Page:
A specific type of undead (sometimes a ghost, sometimes a physical revenant), the Headless Horseman is a headless rider who haunts roadways, often the one where he lost his head, in search of victims. Sometimes a Headless Horseman jut seeks to scare, other times he will try to take others heads. Sometimes, the Horseman will carry a jack-o-lantern in place of his lost head.
Tales of headless riders have existed in folklore for centuries, but the Trope Codifier
is Washington Irving
's The Legend of Sleepy Hollow
, although it is also a slight subversion as it is strongly implied that the Headless Hessian that pursues Ichabod Crane is actually local bully Brom Bones playing a prank on the schoolmaster
- Sleepy Hollow, only very loosely based on the Washington Irving.
- The Hollow is a 2004 teen horror movie. It tells the story of Ian Cranston, a high school teen who just found out he's the descendant of Ichabod Crane. With the help of his girlfriend, Karen, a local bully named Brody, and the old cemetery caretaker, Claus Van Ripper, Ian now must stop the newly resurrected Headless Horseman.
- The Legend of Sleepy Hollow, the Trope Codifier.
- The Headless Horseman an 1865 novel by Mayne Reid.
- The Headless Hunt from Harry Potter. They denied Nearly Headless Nick's application to join because many of their games require one's head to be truly detachable, or so they claim.
Myth And Legend
- The Kolchak: The Night Stalker episode "Chopper" featires a headless biker bent on revenge.
- In the Are You Afraid of the Dark?? episode "The Tale of the Midnight Ride" serves as a sequel to the classic story. In this episode a boy moves to Sleepy Hollow where he develops a crush on a girl. One night after the Halloween dance, they see the ghost of Ichabod Crane and send him over the bridge that the Headless Horseman cannot cross, prompting the Headless Horseman to then come after them.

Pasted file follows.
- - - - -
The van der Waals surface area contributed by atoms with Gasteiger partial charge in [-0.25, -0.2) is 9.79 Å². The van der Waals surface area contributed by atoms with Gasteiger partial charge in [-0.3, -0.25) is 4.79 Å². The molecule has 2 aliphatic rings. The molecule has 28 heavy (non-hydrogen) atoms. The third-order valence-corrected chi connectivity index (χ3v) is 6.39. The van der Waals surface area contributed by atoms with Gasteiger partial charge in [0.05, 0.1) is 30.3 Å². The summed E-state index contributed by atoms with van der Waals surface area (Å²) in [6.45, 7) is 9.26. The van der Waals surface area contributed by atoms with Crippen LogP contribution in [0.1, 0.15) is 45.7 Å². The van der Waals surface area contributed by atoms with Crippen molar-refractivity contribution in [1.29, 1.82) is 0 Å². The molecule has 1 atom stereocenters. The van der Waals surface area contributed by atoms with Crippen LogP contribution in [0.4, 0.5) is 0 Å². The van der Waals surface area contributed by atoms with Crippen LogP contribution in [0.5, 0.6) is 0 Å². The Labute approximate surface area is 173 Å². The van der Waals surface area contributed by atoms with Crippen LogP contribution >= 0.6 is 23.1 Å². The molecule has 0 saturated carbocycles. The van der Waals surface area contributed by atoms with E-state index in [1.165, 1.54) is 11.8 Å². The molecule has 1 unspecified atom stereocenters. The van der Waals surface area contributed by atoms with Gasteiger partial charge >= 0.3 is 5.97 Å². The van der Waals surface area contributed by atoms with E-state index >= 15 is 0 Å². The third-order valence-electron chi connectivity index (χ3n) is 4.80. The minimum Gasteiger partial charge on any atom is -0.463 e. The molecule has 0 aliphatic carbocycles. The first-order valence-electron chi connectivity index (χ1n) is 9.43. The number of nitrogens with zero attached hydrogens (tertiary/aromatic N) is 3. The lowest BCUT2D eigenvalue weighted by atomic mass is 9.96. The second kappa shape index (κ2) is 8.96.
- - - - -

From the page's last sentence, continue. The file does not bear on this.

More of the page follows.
- "The Legend of Sleepy Halliwell" was an episode of Charmed. A headless horseman murders the teachers at Magic School by beheading them.
- The Andy Griffith Show had Andy trying to read The Legend Of Sleepy Hollow to Opie when he kept getting interrupted. (By the way, "Sleepy Hollow" as a bedtime story? Talk about Nightmare Fuel...)
- The Dullahan is an Irish faerie (Unseelie court) that carries his head under his arm, and rides a black horse. Getting a bucket of blood thrown on you by one is apparently a bad omen. No gates and doors can bar their passage, but gold scares them.
- A Headless Horseman acts as a minor domain lord in the Ravenloft campaign setting.
- Headless Horsemen are a monster in Deadlands
- The Dullahan Bonus Boss (and spell) in Golden Sun 2 is apparently based on a Celtic headless ghost.
- Dullahan also shows up as a boss in some of the Castlevania games.
- Ghost Master, a PC-game where you control a cadre of ghostly apparitions, with a goal of scarring the wits out of all the NPC's. One of the most powerful ghosts you could recruit was a Headless Horseman called the Dragoon. Extremely powerful, but could only be 'bound' outdoors to roads or paths.
- Headless Horseman appears in a seasonal event in World of Warcraft (during Halloween). He flies around setting starting towns on fire and can be fought as a boss. According to the background material, he used to be a paladin of the Scarlet Crusade went insane after his family was killed, died and got risen as an undead by the dreadlord Balnazzar.
- The Adventures of Dr McNinja has a storyline in which Dracula, from his moon base, hatches a plot to turn the clone of Benjamin Franklin into a headless horseman in order to find out more about the afterlife. Seriously. The headless horseman was chosen because it retains its physical form. Turns out they can also travel through space.
- The original series of Scooby-Doo had one of these kinds of characters as a villain. It was all a hoax of course.
- The Real Ghostbusters featured an episode with a descendant of Ichabod Crane cursed by a headless apparition on a motorcycle who chases her.
- Don't forget the Disney animated The Legend of Sleepy Hollow, which is of course an adaptation of Irving's story.
- There was an episode of Hey Arnold! about this sort of rumor. Actually executed both humorously and creepily at the same time.